It is not possible to increase your credit score in days. For most people, the process will take several months. That is why I suggest that you plan way ahead.
If you already have a score above 760, be sure to follow the three rules above, but also take a look at the following items to keep from making a mistake that will cost you points between now and the time your lender pulls your scores. If your score is below 760, following these tips will help you increase it so that you can find more favorable home loan terms.
1. Get Your Credit Report
Good credit or bad, the first thing you need to do is get your current credit report. This way, you can be aware of your score and of any potential problems. You can get a free one each year by going to www.annualcreditreport.com.
2. Fix Mistakes
Mistakes happen. In fact, the Federal Trade Commission has found that 20% of US consumers find an error in their report each year. If you find an error, you need to follow the instructions on your report for how to file a claim to have them fixed. You should receive a response in 30 to 60 days. Be sure to keep all documentation that you send. Some errors can include late payments that weren’t late, credit that isn’t yours, accounts that are no longer open, and more.
3. Explain Negative Information
If you have negative information on your report, you can make a statement explaining why it happened. This is a good way to let lenders see what happened and why you think it won’t happen again. The lender may not see this information if they only look at numbers, but having it on the report can be beneficial if you are on the borderline between good credit and excellent credit.
4. Pay on Time
If you’ve been missing payments, stop! If you never miss payments, continue on. The older a late payment is, the less it affects your credit score. So, if you are trying to make your credit better, a year’s worth of on-time payments can increase your score approximately 50 points. If you miss a payment, it can decrease it that much as well.
If you have any accounts that are behind, pay them immediately. Although they will still be on your credit report, late payments are better for your score than unpaid debts.
5. Get Rid of Some Debt
The more debt you have, the lower your score is going to be. Credit companies look at your debt-to-credit ratio. In other words, how much debt do you have in comparison to your total credit limit. So, if you have $2,000 of debt with a credit limit of $3,000, then your debt-to-credit ratio is $2000/$3000 or 67%. If you have the same $2,000 in debt but have a credit limit of $10,000, your ratio is $2000/$10,000 or 20%.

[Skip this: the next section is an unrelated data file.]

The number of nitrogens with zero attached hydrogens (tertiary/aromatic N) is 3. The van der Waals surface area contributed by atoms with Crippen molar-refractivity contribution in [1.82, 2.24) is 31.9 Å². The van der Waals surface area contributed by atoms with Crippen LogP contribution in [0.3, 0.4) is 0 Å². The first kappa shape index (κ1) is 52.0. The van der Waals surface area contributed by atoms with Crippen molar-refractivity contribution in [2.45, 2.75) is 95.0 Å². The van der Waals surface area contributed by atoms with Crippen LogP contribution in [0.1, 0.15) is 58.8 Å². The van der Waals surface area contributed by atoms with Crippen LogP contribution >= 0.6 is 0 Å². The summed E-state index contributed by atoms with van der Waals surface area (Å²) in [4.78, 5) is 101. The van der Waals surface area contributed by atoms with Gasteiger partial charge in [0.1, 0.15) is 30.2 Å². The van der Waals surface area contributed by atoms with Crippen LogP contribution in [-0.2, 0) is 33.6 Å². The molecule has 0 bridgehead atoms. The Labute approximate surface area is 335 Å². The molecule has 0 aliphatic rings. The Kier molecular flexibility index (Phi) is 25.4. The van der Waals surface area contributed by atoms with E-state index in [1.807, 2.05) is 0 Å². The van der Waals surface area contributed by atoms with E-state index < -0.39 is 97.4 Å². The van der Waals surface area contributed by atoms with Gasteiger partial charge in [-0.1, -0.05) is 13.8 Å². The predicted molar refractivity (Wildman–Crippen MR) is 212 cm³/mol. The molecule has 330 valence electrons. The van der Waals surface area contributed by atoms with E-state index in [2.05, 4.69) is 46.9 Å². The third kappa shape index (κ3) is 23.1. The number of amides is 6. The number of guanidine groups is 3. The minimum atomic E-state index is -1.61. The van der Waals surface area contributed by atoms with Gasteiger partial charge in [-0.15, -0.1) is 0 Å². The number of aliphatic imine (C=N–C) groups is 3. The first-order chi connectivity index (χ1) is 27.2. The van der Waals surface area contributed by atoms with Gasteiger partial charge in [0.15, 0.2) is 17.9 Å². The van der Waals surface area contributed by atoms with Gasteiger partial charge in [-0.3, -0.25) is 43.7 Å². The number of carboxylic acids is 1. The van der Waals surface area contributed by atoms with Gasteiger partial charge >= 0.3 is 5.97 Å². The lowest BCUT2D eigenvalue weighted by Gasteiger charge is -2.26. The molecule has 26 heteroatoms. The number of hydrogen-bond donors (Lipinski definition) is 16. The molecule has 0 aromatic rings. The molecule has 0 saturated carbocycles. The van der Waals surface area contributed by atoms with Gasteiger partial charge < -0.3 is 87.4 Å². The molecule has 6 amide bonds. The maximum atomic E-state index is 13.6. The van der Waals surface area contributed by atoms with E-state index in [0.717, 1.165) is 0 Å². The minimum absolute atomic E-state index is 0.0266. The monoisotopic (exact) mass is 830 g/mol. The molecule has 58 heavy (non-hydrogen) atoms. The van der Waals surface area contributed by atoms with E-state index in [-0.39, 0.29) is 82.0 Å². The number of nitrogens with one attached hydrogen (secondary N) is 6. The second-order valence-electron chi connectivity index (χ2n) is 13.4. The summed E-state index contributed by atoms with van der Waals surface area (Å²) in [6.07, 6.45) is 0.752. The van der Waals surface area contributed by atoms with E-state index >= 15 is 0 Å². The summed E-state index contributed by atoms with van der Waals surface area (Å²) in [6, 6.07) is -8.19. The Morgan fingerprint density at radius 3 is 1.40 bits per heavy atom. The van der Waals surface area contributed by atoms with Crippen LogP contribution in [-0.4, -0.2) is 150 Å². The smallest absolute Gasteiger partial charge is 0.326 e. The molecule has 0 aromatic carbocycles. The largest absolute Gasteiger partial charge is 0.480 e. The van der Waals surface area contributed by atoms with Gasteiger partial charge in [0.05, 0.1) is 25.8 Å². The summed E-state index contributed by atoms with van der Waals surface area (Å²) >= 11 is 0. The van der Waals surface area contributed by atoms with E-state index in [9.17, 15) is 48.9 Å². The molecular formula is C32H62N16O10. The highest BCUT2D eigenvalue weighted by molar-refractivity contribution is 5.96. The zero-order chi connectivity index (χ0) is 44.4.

The way to make your ratio better is to pay down on your debt so that your ratio is low. Most professionals suggest that you keep this ratio below 30%. You might be tempted to add credit instead of reducing debt to make your ratio better, but remember the key above – only get credit when you need it. Adding credit cards lowers your credit score in other ways!
6. Pay More Than the Minimum Due
Although paying the minimum amount is better than paying late, it does not make you look creditworthy to anyone looking at your credit report. It is always better to pay more than the minimum due, even if it is only $10 more.
7. Don’t Make Big Purchases
If you are planning to buy a home, do not buy anything big on credit in the year leading up to your purchase. This could be something like a car, a vacation, or even furnishings for your new home. Although this won’t affect your credit rating, it will affect your debt-to-income ratio and could keep you from qualifying for a loan.
8. Have At Least Three Lines of Credit
If you want to qualify for a conventional loan, you will need at least three lines of open credit. These can include credits cards, student loans, consumer loans, car loans, or store credit cards. FHA loans require two lines of credit. It is perfectly fine to have more than what is needed but be sure to have at least the minimum. These need to have been active for at least 12 months and some banks prefer to see 24 months of activity.
9. Don’t Close Old Accounts
Older accounts help boost your credit score. Getting rid of older accounts will actually make your credit score go down. The best thing to do is use your credit cards every 2 to 3 months. Buy something you would have paid for in cash and then pay the credit card balance in full. This shows active accounts and gives you a good payment record.
10. Don’t Open New Credit
Unless you don’t have enough credit lines, do not open any new credit at least 6 months before applying for a home loan. Each time you open a new account, your credit score is temporarily lowered until the credit bureau sees that you are using your card wisely. If you must have more credit, consider increasing the credit limit on a card you already have.